First, the men’s choir sang a few songs. It was always fun to hear the Haitian music and songs. Even though one could not understand what they were saying, and they repeated the same verses over and over again, they were so into it that one could not help being blessed by their devotion. Afer this, there was a couple testimonies and speakers from our group. They always went well. There were times when I was nervous because I thought that some people didn’t know what was socially acceptable in another country to talk about, but touchy subjects and phrases were avoided to my relief. We then performed our dramas. The Sin Chair, This Blood, The Everything Drama, and The Heart Drama. They all went well. The Everything skit was accepted better than we have ever seen before, and these people couldn’t even understand the words to the song. It was a blessing.

After the dramas ended we prayed for everyone. They were hesitant to come forward but then as people started coming, as if on cue, they all piled in. They formed one straight line all the way out to the back of the chairs. Our team passed by each one of them. It was an amazing experience. God was moving on that mountain in Haiti that day. 

After all was said and done it started to rain. We all quickly gathered the sound equipment and loaded the suitcases into one of the Land Cruisers. However, we didn’t take the same cars back. Oh no, this time we all were led to one of those box trucks that looks like half of a semi truck and all piled in. Like cattle. The box sitting on the back of this truck frame was originally made for packages and cargo. The only thing making this truck unique was the air holes that were cut square-shaped into the side of the truck at face level. They were as large as about a square foot and had metal grating on them. There were four of these in the whole truck.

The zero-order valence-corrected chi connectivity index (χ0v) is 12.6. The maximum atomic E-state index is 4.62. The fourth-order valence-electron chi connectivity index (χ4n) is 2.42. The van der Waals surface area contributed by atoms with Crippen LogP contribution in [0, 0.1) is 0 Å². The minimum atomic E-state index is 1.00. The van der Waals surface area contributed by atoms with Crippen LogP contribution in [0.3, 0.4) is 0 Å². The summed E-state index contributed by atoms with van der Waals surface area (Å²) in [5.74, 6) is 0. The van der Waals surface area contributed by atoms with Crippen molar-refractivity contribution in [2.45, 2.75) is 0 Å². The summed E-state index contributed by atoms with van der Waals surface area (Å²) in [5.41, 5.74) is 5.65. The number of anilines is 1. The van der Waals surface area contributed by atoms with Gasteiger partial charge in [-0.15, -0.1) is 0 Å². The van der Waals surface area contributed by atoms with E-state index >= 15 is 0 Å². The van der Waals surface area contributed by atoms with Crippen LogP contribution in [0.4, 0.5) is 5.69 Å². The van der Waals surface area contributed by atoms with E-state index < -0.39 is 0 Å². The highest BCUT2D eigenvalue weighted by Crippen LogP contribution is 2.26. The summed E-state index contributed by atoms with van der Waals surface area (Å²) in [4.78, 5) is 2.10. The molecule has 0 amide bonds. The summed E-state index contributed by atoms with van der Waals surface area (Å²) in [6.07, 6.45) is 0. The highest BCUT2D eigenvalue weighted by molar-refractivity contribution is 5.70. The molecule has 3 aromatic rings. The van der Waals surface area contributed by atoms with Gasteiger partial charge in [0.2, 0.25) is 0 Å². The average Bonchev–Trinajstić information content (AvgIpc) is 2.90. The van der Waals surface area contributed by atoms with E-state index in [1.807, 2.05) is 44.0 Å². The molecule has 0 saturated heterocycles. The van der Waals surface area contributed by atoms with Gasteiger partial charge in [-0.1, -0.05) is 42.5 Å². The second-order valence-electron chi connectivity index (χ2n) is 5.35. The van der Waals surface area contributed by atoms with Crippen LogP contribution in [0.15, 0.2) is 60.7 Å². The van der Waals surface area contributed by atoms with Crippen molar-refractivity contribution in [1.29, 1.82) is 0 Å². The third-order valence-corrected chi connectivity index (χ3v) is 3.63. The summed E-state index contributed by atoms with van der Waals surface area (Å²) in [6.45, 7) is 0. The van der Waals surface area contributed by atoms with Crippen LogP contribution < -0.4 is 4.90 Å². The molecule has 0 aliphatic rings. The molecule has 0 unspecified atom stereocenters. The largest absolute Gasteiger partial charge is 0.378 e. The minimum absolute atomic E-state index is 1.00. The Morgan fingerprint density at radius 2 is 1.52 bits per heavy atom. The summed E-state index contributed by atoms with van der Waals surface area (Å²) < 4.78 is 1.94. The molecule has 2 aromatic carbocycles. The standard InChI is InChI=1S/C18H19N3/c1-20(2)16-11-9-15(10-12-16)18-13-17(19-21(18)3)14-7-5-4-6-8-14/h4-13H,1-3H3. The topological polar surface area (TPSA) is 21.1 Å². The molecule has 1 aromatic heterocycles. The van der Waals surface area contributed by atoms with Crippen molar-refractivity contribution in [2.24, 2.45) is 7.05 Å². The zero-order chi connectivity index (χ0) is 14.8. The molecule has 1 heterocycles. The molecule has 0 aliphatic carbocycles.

It was a good thing it was raining and cooler outside because if it wasn’t the thirty-six people sardined in that truck would have  been extremely cranky. Me being the worst one I can imagine. It was then that I remembered the way up the mountain and how bumpy it was. We were going back down in a top-heavy box truck on the now slippery winding dirt road. The trip was unforgettable. People were being tossed around until they collided with their neighbor. There was nothing to hold onto except for the person next to you. I managed to be close enough to one of the windows so I could grab the grate with my fingertips which turned white after a little while. My other hand was plastered to the roof where I found some grip on the frame holding the box together. I also got to see out the front of the window and look at the impossibly rough terrain ahead. Somehow our driver got us through. It was something I will never forget.

When we got back to the orphanage all of us were so tired we just passed out on our mattresses. Tomorrow was going to be another full day.

Part three is coming soon and probably more after that. I want to do these in easier to read segments than part one. That was a killer.